Friday, February 28, 2020

28th February ,2020 Daily Global Regional Local Rice E-Newsletter

February 27, 2020 By Meghan Grebner Filed Under: CropsHuman InterestNews

The chair of USA Rice says the organization is encouraged by the Administration’s game plan on trade.
California rice producer Charley Mathews says Chief Ag Negotiator Gregg Doud provided an update on the Phase One trade agreement with China during the industry’s recent Government Affairs Conference.  “Rice is a relatively small commodity,” he says.  “But we were recognized through that whole process.  And at the end of the day, we have a deal that benefits large segments of agriculture – including rice.”
He says Doud also discussed future trade negotiations with the United Kingdom, the EU, Kenya, and Japan.
Mathews tells Brownfield they’re hoping for some additional progress on the next round of trade talks with Japan.  “We have an existing WTO agreement with Japan,” he says.  “It’s great for business.  What we’re really after is better access in the marketplace.  We tend to have difficulty getting our product to the consumer in Japan.  The issue this go-round is not about tonnage.  It’s about getting meaningful access.”
More than 100 rice industry representatives have been in Washington, DC meeting with members of Congress and agency offices during the 2020 Government Affairs Conference. 
AUDIO: Charley Mathews, Jr – chair USA Rice
N. Korean rice sellers raking it in thanks to skyrocketing prices
Small-scale rice sellers are resorting to purchasing rice from local farms to keep up with the demand
2020.02.26 4:00pm
The rise of North Korean rice prices have led to massive profits for rice wholesalers who acquired rice from China before the closure of the Sino-North Korean border in late January, Daily NK has learned.
The dearth of Chinese rice due to the border shutdown led rice prices to skyrocket up to between KPW 6,000 to KPW 6,500 initially. Now, however, prices have now settled back down to between KPW 5,500 and KPW 6,000 in parts of the country.
North Korean commodity prices stayed relatively stable despite international sanctions and such a steep rise in prices over such a short period is the first observed in 10 years.
“The rise in rice prices due to the coronavirus means that merchants have had to find any way possible to acquire more rice,” a Ryanggang Province-based source told Daily NK today.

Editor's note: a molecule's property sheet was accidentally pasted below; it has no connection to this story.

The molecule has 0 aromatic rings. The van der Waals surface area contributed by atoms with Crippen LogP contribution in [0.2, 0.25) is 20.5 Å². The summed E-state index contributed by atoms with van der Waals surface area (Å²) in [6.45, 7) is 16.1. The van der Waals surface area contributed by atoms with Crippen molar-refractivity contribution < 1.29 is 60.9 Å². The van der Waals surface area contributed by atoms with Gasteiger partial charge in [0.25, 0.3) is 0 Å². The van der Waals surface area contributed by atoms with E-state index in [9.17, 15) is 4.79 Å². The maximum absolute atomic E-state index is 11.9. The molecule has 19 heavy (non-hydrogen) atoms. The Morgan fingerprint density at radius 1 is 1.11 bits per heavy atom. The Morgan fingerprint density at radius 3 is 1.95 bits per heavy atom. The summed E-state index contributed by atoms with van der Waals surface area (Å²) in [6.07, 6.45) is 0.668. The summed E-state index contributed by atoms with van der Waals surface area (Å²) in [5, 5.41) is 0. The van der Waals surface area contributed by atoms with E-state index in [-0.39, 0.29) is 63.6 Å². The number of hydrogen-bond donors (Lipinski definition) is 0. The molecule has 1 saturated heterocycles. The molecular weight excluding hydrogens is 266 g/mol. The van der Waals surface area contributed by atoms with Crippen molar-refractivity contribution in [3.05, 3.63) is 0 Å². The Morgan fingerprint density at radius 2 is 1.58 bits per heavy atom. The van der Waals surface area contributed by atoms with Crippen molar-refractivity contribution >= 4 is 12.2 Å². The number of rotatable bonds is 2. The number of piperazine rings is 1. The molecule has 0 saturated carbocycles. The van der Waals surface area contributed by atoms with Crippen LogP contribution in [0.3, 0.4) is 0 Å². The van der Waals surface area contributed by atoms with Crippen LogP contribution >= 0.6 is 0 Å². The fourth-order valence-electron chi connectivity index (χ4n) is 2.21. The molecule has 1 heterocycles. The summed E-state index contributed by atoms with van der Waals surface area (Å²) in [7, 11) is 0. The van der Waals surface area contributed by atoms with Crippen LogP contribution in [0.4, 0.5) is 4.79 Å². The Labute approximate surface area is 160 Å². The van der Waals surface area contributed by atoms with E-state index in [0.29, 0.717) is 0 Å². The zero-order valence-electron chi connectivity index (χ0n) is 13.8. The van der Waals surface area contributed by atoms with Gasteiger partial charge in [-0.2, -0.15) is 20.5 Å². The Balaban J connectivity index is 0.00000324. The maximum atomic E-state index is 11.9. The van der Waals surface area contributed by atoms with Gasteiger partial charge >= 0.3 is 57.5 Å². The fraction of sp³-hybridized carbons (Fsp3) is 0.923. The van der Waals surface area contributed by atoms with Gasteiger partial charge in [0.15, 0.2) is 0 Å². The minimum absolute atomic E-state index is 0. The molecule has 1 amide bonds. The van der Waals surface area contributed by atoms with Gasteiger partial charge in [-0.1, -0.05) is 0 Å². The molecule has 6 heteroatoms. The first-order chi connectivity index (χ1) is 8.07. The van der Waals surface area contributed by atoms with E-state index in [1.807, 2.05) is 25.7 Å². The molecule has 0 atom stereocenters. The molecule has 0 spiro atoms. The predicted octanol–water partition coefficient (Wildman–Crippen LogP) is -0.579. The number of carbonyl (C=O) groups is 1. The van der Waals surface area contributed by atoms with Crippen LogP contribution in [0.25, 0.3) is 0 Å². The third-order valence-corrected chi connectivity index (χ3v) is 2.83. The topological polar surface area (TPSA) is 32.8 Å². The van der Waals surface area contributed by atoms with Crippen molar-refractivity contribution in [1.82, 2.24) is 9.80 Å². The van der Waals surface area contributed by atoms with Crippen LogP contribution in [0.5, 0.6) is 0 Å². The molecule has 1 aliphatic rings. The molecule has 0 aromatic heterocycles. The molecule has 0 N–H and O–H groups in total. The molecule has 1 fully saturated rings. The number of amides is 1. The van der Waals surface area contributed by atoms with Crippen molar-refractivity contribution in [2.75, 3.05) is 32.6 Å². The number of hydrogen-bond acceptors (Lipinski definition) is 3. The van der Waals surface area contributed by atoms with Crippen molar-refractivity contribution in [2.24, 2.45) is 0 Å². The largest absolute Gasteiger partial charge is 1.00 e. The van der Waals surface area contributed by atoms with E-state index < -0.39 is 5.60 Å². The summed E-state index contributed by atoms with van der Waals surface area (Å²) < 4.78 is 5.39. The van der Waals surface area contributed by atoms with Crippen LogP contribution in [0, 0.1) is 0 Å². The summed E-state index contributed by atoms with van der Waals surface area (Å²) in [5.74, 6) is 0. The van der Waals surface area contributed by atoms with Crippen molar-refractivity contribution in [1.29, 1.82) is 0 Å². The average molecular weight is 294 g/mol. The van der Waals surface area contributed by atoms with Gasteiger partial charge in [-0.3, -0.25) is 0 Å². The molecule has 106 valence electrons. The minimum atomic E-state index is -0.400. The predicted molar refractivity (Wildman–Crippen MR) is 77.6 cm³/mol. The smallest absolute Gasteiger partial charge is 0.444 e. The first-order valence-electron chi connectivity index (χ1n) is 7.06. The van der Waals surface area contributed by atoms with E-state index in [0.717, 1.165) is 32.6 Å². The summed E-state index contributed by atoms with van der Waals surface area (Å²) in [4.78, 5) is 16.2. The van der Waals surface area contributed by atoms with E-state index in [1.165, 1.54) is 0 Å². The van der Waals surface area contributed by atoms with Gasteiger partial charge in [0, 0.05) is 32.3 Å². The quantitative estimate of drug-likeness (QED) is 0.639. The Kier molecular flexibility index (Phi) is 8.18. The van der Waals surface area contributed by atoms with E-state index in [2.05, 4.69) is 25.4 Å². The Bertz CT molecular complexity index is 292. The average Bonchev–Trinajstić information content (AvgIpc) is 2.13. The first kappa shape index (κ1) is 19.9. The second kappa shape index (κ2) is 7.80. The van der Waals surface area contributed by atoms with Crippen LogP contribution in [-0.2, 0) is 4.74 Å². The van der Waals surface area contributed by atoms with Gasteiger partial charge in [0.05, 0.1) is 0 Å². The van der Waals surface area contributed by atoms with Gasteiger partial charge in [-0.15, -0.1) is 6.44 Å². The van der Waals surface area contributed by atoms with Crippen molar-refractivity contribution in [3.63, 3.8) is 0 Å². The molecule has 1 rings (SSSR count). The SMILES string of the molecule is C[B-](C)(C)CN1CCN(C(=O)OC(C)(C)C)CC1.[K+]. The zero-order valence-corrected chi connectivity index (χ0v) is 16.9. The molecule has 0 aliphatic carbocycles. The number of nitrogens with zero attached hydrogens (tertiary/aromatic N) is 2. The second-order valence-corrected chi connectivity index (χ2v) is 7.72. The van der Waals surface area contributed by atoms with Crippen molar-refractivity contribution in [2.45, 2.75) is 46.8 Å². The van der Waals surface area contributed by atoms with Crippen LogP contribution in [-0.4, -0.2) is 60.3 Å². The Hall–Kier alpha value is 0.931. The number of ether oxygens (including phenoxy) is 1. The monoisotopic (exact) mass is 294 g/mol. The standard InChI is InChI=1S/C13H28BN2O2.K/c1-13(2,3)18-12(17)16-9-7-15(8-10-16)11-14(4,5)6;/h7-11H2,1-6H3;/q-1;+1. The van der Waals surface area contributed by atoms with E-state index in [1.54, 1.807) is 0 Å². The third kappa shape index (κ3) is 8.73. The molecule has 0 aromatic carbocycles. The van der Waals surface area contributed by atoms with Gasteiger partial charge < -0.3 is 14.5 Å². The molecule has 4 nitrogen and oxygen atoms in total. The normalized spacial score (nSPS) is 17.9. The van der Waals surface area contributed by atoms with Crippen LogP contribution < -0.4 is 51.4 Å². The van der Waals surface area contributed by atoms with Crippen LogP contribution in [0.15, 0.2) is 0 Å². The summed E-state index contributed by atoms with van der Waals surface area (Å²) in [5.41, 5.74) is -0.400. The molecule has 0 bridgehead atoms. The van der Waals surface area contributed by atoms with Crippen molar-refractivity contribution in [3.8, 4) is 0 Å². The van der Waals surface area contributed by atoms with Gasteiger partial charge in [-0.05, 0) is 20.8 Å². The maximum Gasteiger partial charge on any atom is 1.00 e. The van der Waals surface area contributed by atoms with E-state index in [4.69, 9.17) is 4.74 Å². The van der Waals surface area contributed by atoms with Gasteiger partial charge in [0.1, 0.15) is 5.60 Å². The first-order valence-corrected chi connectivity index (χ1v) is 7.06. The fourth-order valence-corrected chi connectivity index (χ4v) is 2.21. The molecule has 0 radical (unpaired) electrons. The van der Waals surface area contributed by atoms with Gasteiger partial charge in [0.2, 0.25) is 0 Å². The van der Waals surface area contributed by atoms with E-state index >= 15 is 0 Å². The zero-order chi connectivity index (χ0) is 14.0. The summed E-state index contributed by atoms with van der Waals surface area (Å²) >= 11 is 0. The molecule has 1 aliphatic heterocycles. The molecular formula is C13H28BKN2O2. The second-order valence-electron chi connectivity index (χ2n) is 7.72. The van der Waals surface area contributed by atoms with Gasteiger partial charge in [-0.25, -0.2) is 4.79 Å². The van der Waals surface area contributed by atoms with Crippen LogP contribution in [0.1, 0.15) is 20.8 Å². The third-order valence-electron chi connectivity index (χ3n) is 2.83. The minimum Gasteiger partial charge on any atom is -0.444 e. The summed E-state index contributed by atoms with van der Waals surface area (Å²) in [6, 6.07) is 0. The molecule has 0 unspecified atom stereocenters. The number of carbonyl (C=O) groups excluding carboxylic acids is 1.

“Small-scale rice sellers typically sell about 50 kilograms of rice per day in markets in Pyongsong. Now that they have no more Chinese rice to sell, they are purchasing rice from local farms to sell in the markets,” the source said.
Large rice wholesalers, meanwhile, are reportedly making large profits from the increases in price all over the country.
“There are five large-scale rice wholesalers in Hyesan and they have about 10-18 tons of rice imported from China,” the source said. “They had acquired the rice to sell for Lunar New Years, Jeongwol Daeborum [celebrating the first full moon after Lunar’s], and Kim Jong Il’s birthday on February 16 and are now selling it in the markets.”
The wholesalers are making “unimaginable” sums of money, the source added.
“The donju [North Korea’s wealthy entrepreneurial class] are selling rice they obtained [before the shutdown of the border] at expensive prices and are making more money off their rice than usual,” one source said.
The wholesalers in Hyesan have reportedly released only some of their stocks of rice into the markets as part of efforts to keep prices high. Nonetheless, Daily NK sources reported that rice prices have fallen slightly as the supply of rice continues to increase in the markets.
Rice sellers in markets in Hyesan reportedly have typically made profits of KPW 300 to 400 off the sale of one kilogram of rice, which means they have been able to make profits of up to KPW 15,000 to KPW 20,000 when they sell 50 kilograms on a given day.
With the price of rice skyrocketing by at least KPW 1,000, rice sellers in the city are now making twice as much, sources said.
The price of one kilogram of rice in Hyesan Market cost KPW 5,700 today, which is a decrease of about KPW 700 from Feb. 19 and Feb. 20.
Please direct any comments or questions about this article to